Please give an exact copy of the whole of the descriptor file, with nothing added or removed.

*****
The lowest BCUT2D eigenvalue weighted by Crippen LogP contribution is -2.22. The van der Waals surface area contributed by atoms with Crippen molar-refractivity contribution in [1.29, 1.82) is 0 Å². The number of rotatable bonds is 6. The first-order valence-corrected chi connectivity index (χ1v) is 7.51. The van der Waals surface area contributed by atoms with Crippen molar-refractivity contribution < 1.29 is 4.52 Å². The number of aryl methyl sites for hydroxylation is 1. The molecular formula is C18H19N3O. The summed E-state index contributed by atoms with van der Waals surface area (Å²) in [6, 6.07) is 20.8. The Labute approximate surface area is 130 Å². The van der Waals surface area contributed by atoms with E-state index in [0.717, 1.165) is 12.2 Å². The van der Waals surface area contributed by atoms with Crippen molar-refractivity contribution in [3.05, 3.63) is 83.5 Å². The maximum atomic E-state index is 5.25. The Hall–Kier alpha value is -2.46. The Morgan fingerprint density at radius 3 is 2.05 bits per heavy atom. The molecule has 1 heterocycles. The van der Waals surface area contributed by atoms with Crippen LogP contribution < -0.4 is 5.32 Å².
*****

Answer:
The lowest BCUT2D eigenvalue weighted by Crippen LogP contribution is -2.22. The van der Waals surface area contributed by atoms with Crippen molar-refractivity contribution in [1.29, 1.82) is 0 Å². The number of rotatable bonds is 6. The first-order valence-corrected chi connectivity index (χ1v) is 7.51. The van der Waals surface area contributed by atoms with Crippen molar-refractivity contribution < 1.29 is 4.52 Å². The number of aryl methyl sites for hydroxylation is 1. The molecular formula is C18H19N3O. The summed E-state index contributed by atoms with van der Waals surface area (Å²) in [6, 6.07) is 20.8. The Labute approximate surface area is 130 Å². The van der Waals surface area contributed by atoms with E-state index in [0.717, 1.165) is 12.2 Å². The van der Waals surface area contributed by atoms with Crippen molar-refractivity contribution in [3.05, 3.63) is 83.5 Å². The maximum atomic E-state index is 5.25. The Hall–Kier alpha value is -2.46. The Morgan fingerprint density at radius 3 is 2.05 bits per heavy atom. The molecule has 1 heterocycles. The van der Waals surface area contributed by atoms with Crippen LogP contribution < -0.4 is 5.32 Å².